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The Langurs of Abu
Female and Male Strategies of Reproduction
Sarah Blaffer Hrdy
Harvard University Press, 1977

The Langurs of Abu will for many years remain one of the major studies of wild primates, both for its observational and theoretical content.” —Alison Jolly

Sexual combat is not a monopoly of the human species. As Sarah Blaffer Hrdy argues in this spellbinding book, war between male and female animals has deep roots in evolutionary history. Her account of family life among hanuman langurs—the black-faced, gray monkeys inhabiting much of the Indian subcontinent—is written with force, wit, and at times, sorrow.

Male hanumans, in pursuit of genetic success, routinely kill babies sired by their competitors. The mothers of endangered infants counter with various strategems to deceive the males and prevent destruction of their own offspring. Competition and selfishness are dominant themes of langur society. Competition among males for access to females, competition among females for access to food resources, and disregard by one female for the well-being of another’s infant—these are some very common examples. Yet there are also moments of heroic self-sacrifice, as when an elderly female rushes to defend her troop and its babies from an invading, infancticidal male.

The Langurs of Abu is the first book to analyze behavior of wild primates from the standpoint of both sexes. It is also a poignant and sophisticated exploration of primate behavior patterns from a feminist point of view. This book may inspire controversy; it will certainly be read with pleasure by anyone interested in animal behavior.

Richly illustrated with photographs, seven in full color.

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front cover of Latina/o Sexualities
Latina/o Sexualities
Probing Powers, Passions, Practices, and Policies
Asencio, Marysol
Rutgers University Press, 2010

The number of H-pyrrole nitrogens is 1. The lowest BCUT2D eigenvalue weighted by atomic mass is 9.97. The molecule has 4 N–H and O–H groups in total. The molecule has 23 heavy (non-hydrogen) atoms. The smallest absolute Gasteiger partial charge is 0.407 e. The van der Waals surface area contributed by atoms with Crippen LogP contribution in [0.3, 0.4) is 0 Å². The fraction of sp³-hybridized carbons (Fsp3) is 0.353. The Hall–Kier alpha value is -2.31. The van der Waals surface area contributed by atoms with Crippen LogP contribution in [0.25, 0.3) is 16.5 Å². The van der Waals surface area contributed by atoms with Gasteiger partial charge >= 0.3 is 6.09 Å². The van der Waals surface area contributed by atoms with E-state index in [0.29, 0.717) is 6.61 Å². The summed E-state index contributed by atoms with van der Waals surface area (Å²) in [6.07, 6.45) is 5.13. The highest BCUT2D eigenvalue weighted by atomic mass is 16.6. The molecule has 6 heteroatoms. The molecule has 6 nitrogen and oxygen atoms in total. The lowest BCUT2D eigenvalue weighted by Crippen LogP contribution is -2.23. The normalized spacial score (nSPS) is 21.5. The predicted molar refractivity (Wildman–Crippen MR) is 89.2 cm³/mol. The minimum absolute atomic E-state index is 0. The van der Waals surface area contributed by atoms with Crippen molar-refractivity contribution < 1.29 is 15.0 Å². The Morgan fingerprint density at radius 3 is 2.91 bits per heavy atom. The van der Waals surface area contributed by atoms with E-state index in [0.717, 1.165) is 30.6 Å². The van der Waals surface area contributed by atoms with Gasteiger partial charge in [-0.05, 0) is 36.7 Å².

Latina/os are currently the largest minority population in the United States. They are also one of the fastest growing. Yet, we have very limited research and understanding of their sexualities. Instead, stereotypical images flourish even though scholars have challenged the validity and narrowness of these images and the lack of attention to the larger social context. Gathering the latest empirical work in the social and behavioral sciences, this reader offers us a critical lens through which to understand these images and the social context framing Latina/os and their sexualities.

Situated at the juncture of Latina/o studies and sexualities studies, Latina/o Sexualities provides a single resource that addresses the current state of knowledge from a multidisciplinary perspective. Contributors synthesize and critique the literature and carve a separate space where issues of Latina/o sexualities can be explored given the limitations of prevalent research models. This work compels the current wave in sexuality studies to be more inclusive of ethnic minorities and sets an agenda that policy makers and researchers will find invaluable.

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Loneliness and Its Opposite
Sex, Disability, and the Ethics of Engagement
Don Kulick and Jens Rydström
Duke University Press, 2015
Few people these days would oppose making the public realm of space, social services and jobs accessible to women and men with disabilities. But what about access to the private realm of desire and sexuality? How can one also facilitate access to that, in ways that respect the integrity of disabled adults, and also of those people who work with and care for them?